Staying Sober: Keep the Holidays Clean
By Dianne Anderson
Cracking open the bubbly is all part of the fun this time a year, and for some, any excuse to imbibe is better than none.
Everything glitters, and the trees are lit. The party has been going strong for the past month. It’s also a vulnerable time of year for those struggling through substance abuse recovery.
Daniel, not his real name, has been sober now for over 13 months, ever since his wife caught him doing meth.
He likes to tell the story at meetings of how proud he was of that first month clean until his sponsor asked him what other drugs he was doing in place of meth.
Sobriety means quitting all mind-altering substances.
“I said I had a couple of drinks, I smoked some weed last night. He said what part of all don’t you understand?” he said. “So, I reset my sobriety date.”
Sometimes, people stop abusing one substance, only to turn to another, but for Daniel, the holidays haven’t been a problem since he made his commitment.
“I’ve abused for a long time. I’ve given myself to my Higher Power. The least I can do is give it my all. I deserve to do that,” said Daniel, an active member of the West Inland Empire Cocaine Anonymous.
Meetings draw from 15 to 50 to share their stories and drink some coffee. Through the months, he has grown closer to the mission of their sobriety organization, helping where he can, attending regional meetings, and learning how they help others through the tough times.
It’s a time of year that he calls, “riding the pink cloud.”
“Everything’s fine. Everything is great. No, this is a tough time for a lot of alcoholics and addicts. There’s a lot of drinking and stuff going on right now,” he said.
It’s also not easy for family members dealing with someone who is addicted.
“As the addict, we think we’re the only ones that know, but everybody knows,” he said.
Often, people come into their program from Kaiser CDRP Unit where they hold Monday night meetings in Fontana, as well as other locations throughout the week.
Although their official name is Cocaine Anonymous, outreach is for anyone that is addicted to any mind-altering substances.
“Whatever you’re using, we’re not going to split hairs on your addiction because of a particular addiction. We are an all-inclusive fellowship,” he said.
This time of year, and all year round, he said the most important thing for users to know is that they are not alone.
“Reach out to any group, it doesn’t matter, if you need help, reach out,” he said.
For those in recovery, it is a tempting time of year, but it’s also something that Benjamin Shuler with the Moreno Valley nonprofit Hole in the Wall, Inc. sees all year round in his walk with sobriety.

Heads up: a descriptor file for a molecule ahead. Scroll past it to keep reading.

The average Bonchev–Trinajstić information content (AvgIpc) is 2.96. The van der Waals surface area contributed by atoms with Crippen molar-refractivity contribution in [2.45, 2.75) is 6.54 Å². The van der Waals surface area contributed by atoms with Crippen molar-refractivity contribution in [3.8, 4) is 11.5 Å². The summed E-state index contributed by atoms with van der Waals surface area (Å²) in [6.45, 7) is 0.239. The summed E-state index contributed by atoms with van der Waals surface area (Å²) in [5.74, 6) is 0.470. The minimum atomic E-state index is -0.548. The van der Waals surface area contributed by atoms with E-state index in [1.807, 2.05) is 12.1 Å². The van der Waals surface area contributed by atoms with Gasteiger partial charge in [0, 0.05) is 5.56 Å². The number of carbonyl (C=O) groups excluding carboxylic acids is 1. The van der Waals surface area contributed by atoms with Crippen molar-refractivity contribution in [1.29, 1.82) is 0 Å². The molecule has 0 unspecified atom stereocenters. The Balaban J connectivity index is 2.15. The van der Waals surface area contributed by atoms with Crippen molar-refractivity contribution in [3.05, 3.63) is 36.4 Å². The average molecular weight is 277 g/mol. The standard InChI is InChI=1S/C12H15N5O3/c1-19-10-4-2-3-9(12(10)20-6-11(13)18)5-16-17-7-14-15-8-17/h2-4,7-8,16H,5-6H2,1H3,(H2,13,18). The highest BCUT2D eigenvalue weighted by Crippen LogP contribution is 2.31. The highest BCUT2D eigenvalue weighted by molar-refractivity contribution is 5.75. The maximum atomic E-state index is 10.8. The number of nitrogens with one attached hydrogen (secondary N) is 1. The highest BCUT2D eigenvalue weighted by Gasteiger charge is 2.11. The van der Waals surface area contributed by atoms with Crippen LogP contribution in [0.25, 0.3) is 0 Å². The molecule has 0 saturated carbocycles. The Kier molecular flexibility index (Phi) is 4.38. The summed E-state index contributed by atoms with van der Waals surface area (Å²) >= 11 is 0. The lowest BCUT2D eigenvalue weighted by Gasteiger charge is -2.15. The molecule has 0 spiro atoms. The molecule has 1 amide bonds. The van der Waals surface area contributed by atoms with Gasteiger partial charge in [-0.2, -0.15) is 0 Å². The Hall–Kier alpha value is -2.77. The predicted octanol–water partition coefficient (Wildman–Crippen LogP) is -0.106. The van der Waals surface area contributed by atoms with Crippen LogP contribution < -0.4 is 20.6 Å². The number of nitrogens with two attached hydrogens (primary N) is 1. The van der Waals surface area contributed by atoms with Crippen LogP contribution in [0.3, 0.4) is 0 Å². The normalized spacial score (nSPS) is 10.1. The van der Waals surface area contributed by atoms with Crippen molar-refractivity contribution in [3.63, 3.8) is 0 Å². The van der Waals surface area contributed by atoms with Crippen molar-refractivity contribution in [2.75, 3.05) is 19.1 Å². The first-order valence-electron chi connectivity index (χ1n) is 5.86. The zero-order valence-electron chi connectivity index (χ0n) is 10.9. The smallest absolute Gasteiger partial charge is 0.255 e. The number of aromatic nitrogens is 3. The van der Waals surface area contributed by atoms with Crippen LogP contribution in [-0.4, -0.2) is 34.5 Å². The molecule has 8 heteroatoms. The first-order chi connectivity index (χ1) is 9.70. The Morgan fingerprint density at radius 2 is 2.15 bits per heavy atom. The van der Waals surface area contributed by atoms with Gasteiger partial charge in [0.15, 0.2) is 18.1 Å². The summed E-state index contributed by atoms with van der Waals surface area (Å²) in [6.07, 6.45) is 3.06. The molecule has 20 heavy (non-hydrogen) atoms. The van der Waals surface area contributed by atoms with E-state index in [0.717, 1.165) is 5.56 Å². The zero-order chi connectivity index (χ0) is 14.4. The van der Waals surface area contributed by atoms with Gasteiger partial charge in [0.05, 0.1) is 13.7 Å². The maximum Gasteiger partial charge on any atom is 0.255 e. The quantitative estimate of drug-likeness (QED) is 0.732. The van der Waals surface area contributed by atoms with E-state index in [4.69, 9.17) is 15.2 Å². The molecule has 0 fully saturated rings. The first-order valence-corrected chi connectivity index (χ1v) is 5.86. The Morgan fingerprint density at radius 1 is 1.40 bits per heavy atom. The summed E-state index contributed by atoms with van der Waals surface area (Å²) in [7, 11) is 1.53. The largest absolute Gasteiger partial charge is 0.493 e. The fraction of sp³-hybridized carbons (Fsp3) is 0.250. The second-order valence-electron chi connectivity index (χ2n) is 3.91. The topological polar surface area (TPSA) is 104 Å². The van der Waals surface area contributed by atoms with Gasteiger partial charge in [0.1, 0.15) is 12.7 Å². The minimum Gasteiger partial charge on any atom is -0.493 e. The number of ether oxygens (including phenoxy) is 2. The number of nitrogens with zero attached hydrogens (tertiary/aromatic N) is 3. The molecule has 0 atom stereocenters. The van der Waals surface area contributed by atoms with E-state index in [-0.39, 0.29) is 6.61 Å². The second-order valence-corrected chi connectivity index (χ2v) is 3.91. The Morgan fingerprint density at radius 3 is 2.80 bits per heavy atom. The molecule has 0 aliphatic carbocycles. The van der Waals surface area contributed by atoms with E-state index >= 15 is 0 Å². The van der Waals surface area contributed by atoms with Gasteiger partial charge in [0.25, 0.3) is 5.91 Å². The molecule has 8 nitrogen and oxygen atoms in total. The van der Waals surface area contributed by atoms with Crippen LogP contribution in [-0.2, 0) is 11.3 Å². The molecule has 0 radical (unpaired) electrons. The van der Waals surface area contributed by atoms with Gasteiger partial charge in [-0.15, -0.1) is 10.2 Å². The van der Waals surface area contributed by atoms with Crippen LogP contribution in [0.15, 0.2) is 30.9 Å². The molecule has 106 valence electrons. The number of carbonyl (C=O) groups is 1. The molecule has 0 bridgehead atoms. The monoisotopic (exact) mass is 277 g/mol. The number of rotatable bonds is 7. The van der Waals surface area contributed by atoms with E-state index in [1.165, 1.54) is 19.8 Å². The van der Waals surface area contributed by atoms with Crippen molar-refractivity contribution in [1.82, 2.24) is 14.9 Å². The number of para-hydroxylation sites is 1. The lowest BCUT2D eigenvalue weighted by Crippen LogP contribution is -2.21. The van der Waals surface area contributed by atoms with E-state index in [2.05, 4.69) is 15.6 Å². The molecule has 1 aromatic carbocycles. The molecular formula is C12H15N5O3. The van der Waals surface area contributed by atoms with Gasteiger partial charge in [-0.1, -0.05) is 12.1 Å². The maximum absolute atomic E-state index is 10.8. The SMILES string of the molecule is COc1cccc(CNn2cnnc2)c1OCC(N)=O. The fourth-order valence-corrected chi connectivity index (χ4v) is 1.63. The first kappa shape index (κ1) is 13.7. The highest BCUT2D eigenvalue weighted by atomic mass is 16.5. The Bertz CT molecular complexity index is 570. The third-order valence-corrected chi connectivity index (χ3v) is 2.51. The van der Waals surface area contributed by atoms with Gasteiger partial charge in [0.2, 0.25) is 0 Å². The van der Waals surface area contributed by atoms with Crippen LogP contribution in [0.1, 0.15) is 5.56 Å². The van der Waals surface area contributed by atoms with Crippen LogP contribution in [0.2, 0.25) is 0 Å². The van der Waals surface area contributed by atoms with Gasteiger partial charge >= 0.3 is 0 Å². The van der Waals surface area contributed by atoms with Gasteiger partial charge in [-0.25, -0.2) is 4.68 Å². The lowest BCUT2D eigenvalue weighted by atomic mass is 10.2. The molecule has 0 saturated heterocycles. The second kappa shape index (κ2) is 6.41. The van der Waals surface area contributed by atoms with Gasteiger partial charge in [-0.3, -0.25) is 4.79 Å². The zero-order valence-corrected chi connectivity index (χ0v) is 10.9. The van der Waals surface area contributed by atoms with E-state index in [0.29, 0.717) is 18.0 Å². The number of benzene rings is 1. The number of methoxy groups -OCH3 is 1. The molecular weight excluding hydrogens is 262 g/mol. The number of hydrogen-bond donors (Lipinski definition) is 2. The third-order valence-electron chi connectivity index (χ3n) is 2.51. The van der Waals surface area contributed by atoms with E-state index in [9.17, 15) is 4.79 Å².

His Moreno Valley facility is open 24/7.
“To us, every day you can pick up a drink. Every day is a good day to drink when you have a problem,” said Shuler, who, along with his wife Glenda, co-founded the organization.
Coming up, Shuler is thinking fish fry and bean pie for a good cause.
On Saturday, December 29, their fish fry fundraiser will be held from noon till 4:00 p.m. The event is held several times a year to provide some financial resources to help keep the doors open and pay the bills.
At the facility, he said anyone can stop in, drop in, and get resources in times of hopelessness.
“If they have nowhere to go, they can come here 365 days a year,” he said. “We’re looking to provide whatever the community needs, and a place that they can get help for their family members.”
Every day, meetings are held at 6:30 a.m., noon and 7:00 p.m., including all holidays, with coffee for all. This year, New Year’s Eve falls on a Tuesday, and they will have their regular three meetings.
At one point, he said the nonprofit opened its thrift store, but it closed after three years because it wasn’t covering the overhead costs. However, their other services are still ongoing.
They offer the 12-step program, a meeting facility, they have clothing for the homeless and financially challenged.
Drug and alcohol abuse are seen in cities all over, and he doesn’t necessarily see an increase in the local problem. It’s more like it never stops.
“It’s continuous,” he said. “As a result of drug use, you’re going to see homeless, but is it all [substance abuse]? We don’t know for sure. People have a lot of things going on that causes the end result to be drugs and alcohol.”
In October, they held their annual marathon with continuous speakers through a four-day period, people coming in sharing their stories.
Last month, he also held a Thanksgiving feeding on the following Saturday, serving 50 families, individuals, and children. But, he said that they count their most important work in meeting the daily need.
He works with the community, placing calls for individuals that need help with 211, or just providing a place for people to come in and learn about local resources. Depending on the need, the drop-in services can draw up to 50 individuals each month.
“They can land here, we always can get on the phone,” he said. “We’re always open, we always have coffee, meetings, workshops. It’s a place where a person can come to get help.”
For help, see http://www.wieca.org/wie.html or call the helpline (951)790-2496
For the Hole in the Wall, Inc., http://www.theholeinwallinc.org or see or call (951) 486-0861